Tag Archives: Erica Chenoweth

Book review: Quaker Quicks – Why I Am A Pacifist by Tim Gee

Book review: Quaker Quicks – Why I Am A Pacifist by Tim Gee
by Ian Sinclair
Morning Star
14 August 2019

Formed soon after the English Civil War, the Quakers – AKA the Religious Society of Friends – are perhaps best known for their commitment to working for peace.

Over a quick and very readable 60 pages Quaker and activist Tim Gee explores this tradition through the concept of pacifism.

Popularly understood as a passive “refusal to engage in violence”, Gee expands on this, noting it can more accurately be understood as an active, not passive, process, such as non-violently resisting oppression or challenging the ideological systems which underpin violence.

As these examples suggest, pacifism isn’t necessarily about avoiding conflict – conflict in many forms is, after all, arguably a driver of human progress, he contends – but making sure conflict is managed “in a way that respects human life.”

While violent action and resistance tend to be prized and elevated in our culture, Gee highlights Erica Chenoweth and Maria Stephan’s paradigm-shifting 2012 study Why Civil Resistance Works: The Strategic Logic of Nonviolent Conflict. Analysing 323 examples of resistance campaigns and rebellion from 1900 to 2006, they conclude nonviolent campaigns have been twice as successful as violent campaigns in achieving their objectives. Moreover, they note nonviolent resistance campaigns are more likely to lead to democratic forms of government than violent campaigns.

The huge impact of the Extinction Rebellion protests in the UK on public consciousness and Westminster politics is further evidence of the power of nonviolence. “These protesters are quite unique because [they] are by and large peaceful,” Laurence Taylor, the deputy assistant commissioner in charge of protest policing for the Metropolitan force, recently admitted. “It is almost easier to deal with people who are being violent towards you, because you can use a level of force commensurate with that.”

Gee is particularly good at highlighting the intersectionality of pacifism – with brief chapters on its relation to race, “the violence of economic policy”, climate change and gender. “The crisis of violence needs to be understood as at least in part a crisis caused by the prevalence of patriarchy and the problems of toxic masculinity”, he notes.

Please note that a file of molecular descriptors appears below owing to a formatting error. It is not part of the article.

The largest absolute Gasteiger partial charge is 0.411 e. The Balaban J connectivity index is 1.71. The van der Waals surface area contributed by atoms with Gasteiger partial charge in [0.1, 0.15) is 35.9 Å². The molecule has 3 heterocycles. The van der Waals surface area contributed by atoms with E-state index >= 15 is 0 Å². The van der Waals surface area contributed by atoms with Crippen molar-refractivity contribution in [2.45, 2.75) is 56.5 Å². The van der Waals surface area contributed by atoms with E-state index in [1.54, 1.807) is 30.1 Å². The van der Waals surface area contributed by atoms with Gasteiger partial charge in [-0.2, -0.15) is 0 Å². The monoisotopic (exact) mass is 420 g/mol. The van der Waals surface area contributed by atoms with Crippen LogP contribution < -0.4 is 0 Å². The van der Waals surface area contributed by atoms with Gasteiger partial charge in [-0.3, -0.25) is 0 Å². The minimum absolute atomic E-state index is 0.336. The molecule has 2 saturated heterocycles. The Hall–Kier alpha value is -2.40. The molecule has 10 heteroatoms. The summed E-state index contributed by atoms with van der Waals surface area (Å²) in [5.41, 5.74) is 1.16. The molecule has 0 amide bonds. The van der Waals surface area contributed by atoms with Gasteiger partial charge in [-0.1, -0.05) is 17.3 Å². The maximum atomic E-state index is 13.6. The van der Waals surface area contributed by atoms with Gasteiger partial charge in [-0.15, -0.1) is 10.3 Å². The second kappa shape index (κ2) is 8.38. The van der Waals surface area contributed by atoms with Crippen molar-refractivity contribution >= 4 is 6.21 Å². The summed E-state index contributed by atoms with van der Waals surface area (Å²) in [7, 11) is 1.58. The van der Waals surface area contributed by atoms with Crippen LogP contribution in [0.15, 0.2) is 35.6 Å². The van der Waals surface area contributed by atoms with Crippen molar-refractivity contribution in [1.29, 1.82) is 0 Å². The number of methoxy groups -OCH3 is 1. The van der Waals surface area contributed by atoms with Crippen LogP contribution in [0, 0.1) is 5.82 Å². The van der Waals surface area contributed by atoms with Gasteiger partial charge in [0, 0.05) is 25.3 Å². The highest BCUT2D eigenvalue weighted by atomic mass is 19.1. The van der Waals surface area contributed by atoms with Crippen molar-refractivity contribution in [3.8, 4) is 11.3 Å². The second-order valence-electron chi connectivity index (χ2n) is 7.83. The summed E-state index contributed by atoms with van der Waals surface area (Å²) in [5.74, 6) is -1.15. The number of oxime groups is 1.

With its useful set of references and a refreshing lightness and clarity to the prose, Gee’s book is a brilliant primer for anyone interested in pacifism and nonviolence. For those wishing to explore the topic further I would strongly recommend Gee’s inspiring 2011 book Counterpower: Making Change Happen.

Quaker Quicks – Why I Am A Pacifist is published by Christian Alternative Books, priced £6.99.

The Awesome Power of Non-violent Action

The Awesome Power of Non-violent Action
by Ian Sinclair
Morning Star
5 June 2019

Speaking on the Arab Tyrant Manual podcast recently, Jamila Raqib discussed the widespread ignorance that surrounds non-violent struggle.

“It’s not very well known. We don’t really highlight the history. We think that progress and human rights are won through violence. We think that it [violence] is the most powerful thing you can do,” she explained.

Raqib is as well-placed as anyone to speak about non-violence. Since 2002 she has worked at the Albert Einstein Institution (AEI), set up in 1983 “to advance the study and use of strategic non-violent action in conflicts throughout the world,” according to its mission statement.

Moreover, she worked closely with the legendary Dr Gene Sharp — often called “the Clausewitz of non-violent warfare” — until he passed away last year.

“There is thousands of years of rich history that I don’t think people are very aware of,” Raqib, the AEI’s executive director, says about non-violence.

“We are not aware of our own societies that have used these means, and we are not aware of how they have been used globally.”

Part of the problem is that the mainstream media rarely frames examples of strategic non-violent struggle and activism for what it is. However, successful non-violent action is happening all the time: you just need to read the news with this in mind.

For example, before April 2018 the Guardian reported that “the ruling Republican party’s stranglehold” on Armenia’s political system “appeared intact.”

Presumably confident any public response could be contained, the president of the former Soviet republic, Serzh Sargsyan, moved to install himself as prime minister after term limits had forced him to step down from the presidency.

This move proved especially controversial because “the constitution was amended to give more power to the prime minister and transform the presidency into a ceremonial role,” the Guardian explained.

A non-violent movement quickly grew in response, with thousands of people protesting for days in the capital Yerevan, blocking streets and staging sit-ins.

The leader of the opposition, Nikol Pashinyan, was imprisoned, but the demonstrations continued. With groups of soldiers joining the opposition in the streets, Pashinyan was released.

Sargsyan resigned on April 23 2018. “Nikol Pashinyan was right. I was wrong,” Sargsyan announced. “The street movement is against my tenure. I am fulfilling your demands.”

On May 8 2018 Pashinyan became prime minister. “We took down a powerful man with no help from outside, with no violence,” a pensioner in Armenia told the Guardian.

Earlier this year a similar set of events took place in Algeria. In February the autocratic president, Abdelaziz Bouteflika, announced he would seek a fifth term in office after two decades in power.

Again a protest movement grew in response, with peaceful mass demonstrations occurring every Friday, centred on the capital, Algiers.